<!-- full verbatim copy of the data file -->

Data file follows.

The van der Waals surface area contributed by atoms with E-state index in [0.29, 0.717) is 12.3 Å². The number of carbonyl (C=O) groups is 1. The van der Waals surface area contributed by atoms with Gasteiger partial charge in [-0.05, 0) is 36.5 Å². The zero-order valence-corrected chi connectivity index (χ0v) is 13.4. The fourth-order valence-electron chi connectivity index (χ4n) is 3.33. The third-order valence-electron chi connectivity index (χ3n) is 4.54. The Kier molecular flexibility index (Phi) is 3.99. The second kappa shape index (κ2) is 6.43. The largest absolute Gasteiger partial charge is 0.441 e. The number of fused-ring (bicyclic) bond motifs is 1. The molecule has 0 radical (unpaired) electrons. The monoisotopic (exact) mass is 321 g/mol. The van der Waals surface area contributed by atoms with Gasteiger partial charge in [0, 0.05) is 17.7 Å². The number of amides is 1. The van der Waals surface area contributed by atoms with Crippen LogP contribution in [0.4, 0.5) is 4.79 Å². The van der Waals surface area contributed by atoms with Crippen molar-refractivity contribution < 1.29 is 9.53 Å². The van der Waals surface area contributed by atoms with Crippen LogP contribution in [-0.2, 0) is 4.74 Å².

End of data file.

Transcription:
The van der Waals surface area contributed by atoms with E-state index in [0.29, 0.717) is 12.3 Å². The number of carbonyl (C=O) groups is 1. The van der Waals surface area contributed by atoms with Gasteiger partial charge in [-0.05, 0) is 36.5 Å². The zero-order valence-corrected chi connectivity index (χ0v) is 13.4. The fourth-order valence-electron chi connectivity index (χ4n) is 3.33. The third-order valence-electron chi connectivity index (χ3n) is 4.54. The Kier molecular flexibility index (Phi) is 3.99. The second kappa shape index (κ2) is 6.43. The largest absolute Gasteiger partial charge is 0.441 e. The number of fused-ring (bicyclic) bond motifs is 1. The molecule has 0 radical (unpaired) electrons. The monoisotopic (exact) mass is 321 g/mol. The van der Waals surface area contributed by atoms with Gasteiger partial charge in [0, 0.05) is 17.7 Å². The number of amides is 1. The van der Waals surface area contributed by atoms with Crippen LogP contribution in [0.4, 0.5) is 4.79 Å². The van der Waals surface area contributed by atoms with Crippen molar-refractivity contribution < 1.29 is 9.53 Å². The van der Waals surface area contributed by atoms with Crippen LogP contribution in [-0.2, 0) is 4.74 Å².